Car Albums
Jensen Index
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Jensen-Healey, Jensen GT
Jensen moved into the control of its American distributor Kjell Qvale in 1970 and he attempted to recapture the Austin-Healey that Jensen had manufactured on behalf of BMC until 1968. Kjell talked to Donald Healey and made him Chairman of the company, and his sons Geoffrey and Brian Healey started the design of the car. Hugo Poole did the styling of the car, but William Towns (Aston Martin) finalised the design. Negotiations for several different engines were tried, but almost by chance the new Lotus 907 1973cc dohc was discovered and chosen for the Jensen-Healey. Vauxhall provided chassis and steering components, Sunbeam provided the gearbox. Lauched at Geneva in 1972 the first Jensen-Healeys were not reliable and within a year the MkII model had been rolled out. From 1974 Federal bumpers were carried, and the Jensen-Healey ceased production in 1976 when Jensen folded.
The Jensen GT was launched in 1975 but had existed as an idea from 1972 and as a sketch by Kevin Beattie. The 'Healey' part of the name was dropped in 1974 after the Healey family walked away from Kjell Qvale. However, the GT back added almost 25 per cent to the cost of the car and the market was not large enough for economic production. Jensen folded in 1976 after producing 10,400 Jensen-Healeys and 473 Jensen GTs.
aa_Jensen badgejg
Jensen GT. The Jensen GT only carried 'Jensen' badges as the 'Jensen-Healey' partnership collapsed in 1974.
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Jensen GT. Badge on rear bumper
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Jensen-Healey - bonnet badge
ac_Jensen GT head
Jensen GT
ac_Jensen-Healey MkII head
Jensen-Healey MkII. The Jensen-Healey Series II was given different headlamp nacelles (and later Federal bumpers). Engine was a 1973cc dohc Lotus engine which had Dell Orto carbs in Europe, and Strombergs in North America.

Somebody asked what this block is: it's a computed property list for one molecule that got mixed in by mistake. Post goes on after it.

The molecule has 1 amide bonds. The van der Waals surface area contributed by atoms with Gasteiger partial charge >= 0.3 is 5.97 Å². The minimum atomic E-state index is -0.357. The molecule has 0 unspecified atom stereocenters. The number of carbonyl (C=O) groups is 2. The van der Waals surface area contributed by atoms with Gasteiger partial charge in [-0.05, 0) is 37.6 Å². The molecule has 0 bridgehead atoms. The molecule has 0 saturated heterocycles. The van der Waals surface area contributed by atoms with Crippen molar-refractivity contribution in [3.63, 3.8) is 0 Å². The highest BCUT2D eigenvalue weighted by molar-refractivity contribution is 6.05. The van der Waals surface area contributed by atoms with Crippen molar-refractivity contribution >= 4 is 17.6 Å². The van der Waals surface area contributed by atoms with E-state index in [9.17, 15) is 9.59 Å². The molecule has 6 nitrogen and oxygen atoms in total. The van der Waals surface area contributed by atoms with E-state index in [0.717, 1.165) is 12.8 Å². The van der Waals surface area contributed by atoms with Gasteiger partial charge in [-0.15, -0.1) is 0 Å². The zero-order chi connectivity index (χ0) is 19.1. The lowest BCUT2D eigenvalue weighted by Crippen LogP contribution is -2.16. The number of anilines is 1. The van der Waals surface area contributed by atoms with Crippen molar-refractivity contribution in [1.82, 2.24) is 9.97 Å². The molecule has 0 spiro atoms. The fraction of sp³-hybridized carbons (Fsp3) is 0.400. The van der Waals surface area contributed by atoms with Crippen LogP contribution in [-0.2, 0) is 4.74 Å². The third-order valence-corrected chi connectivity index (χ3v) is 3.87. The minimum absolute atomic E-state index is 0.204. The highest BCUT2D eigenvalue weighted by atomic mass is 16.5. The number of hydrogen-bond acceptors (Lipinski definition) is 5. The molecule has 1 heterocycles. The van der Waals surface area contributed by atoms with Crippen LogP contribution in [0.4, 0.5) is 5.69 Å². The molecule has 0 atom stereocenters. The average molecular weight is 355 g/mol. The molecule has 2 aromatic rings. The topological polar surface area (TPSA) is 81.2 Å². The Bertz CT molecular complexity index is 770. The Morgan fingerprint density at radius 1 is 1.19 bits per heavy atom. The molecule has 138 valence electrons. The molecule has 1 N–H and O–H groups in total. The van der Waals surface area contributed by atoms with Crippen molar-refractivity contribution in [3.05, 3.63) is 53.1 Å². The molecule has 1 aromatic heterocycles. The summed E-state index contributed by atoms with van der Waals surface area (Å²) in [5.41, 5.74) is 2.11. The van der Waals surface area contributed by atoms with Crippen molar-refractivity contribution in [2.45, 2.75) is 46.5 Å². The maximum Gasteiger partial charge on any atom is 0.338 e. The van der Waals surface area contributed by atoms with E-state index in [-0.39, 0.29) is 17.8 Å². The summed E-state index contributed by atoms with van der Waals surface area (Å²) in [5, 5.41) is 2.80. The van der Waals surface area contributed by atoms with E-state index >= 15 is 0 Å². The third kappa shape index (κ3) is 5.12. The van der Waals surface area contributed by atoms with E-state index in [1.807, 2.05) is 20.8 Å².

Jensen GT frontg
Jensen GT. An 'estate' version of the Jensen-Healey roadster had been under consideration since 1972, but the execution of it was a last ditch attempt to save the Jensen name against a background of a declining market for high priced cars.
Jensen GT frontr
Jensen GT. Unveiled in 1975, the 'Healey' part of 'Jensen-Healey' was dropped for the GT model since the Healey family had broken ties with Jensen after a dispute in 1974
Jensen GT rearb
Jensen GT. The GT was inspired by the new genre of sports estates pioneered by the Volvo 1800ES and Reliant Scimitar GTE. It used the existing panel work of the Jensen-Healey roadster with a closed top added on top.
Jensen GT rearr
Jensen GT. Designed for a more up-market customer than the Jensen-Healey GT roadster, the GT was priced at 25 per cent more than the open car, and there were not enough customers willing to pay that amount.
Jensen-Healey MkI fronty
Jensen-Healey MkI 1973. MkI cars had plainer bumpers, body-coloured headlamp nacelles, but MkII cars had better build quality, and better fitted interiors.
Jensen-Healey MkI reary
Jensen-Healey 1973. Later cars had larger federal bumpers
Jensen-Healey MkII front
Jensen-Healey. The MkII Jensen-Healey was launched in 1973 as a way of righting the teething problems of the MkI. In 1974 aqll cars were given the black 5mph bumpers required by Federal regulations.
Jensen-Healey MkII frontw
Jensen-Healey MkII 1975.
Jensen-Healey MkII rear
Jensen-Healey MkII.
Jensen-Healey MkII rearw
Jensen-Healey MkII 1975. Late model Jensen-Healeys had larger federalised bumpers and side running lights. Of 7,140 MkIIs made, almost 6,000 were sold in North America.
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Jensen GT. Launched by Jensen at the London Motor Show 1975. 470 were sold before Jensen ceased production
t_Jensen-Healey MkII tail
Jensen-Healey MkII.
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Jensen Healey - front wheel
Donald Healey Motor Company
Austin-Healey 100, 3000
Designer: William Towns
key text:  This is the page introducing Simons love of cars from the website  RedSimon which is a series of photo albums of Simon GP Geoghegan.
The names of Pinin, Farina, and Pininfarina are also considered
There are also notes on Pininfarina
as well as the car maker
and links tothat car maker
see also my Picasa car albums
withe even more on RedSimon
Simon is also a contributor to SuperCars.Net
And also to Wikipedia
Photos may be purchased from PhotoBox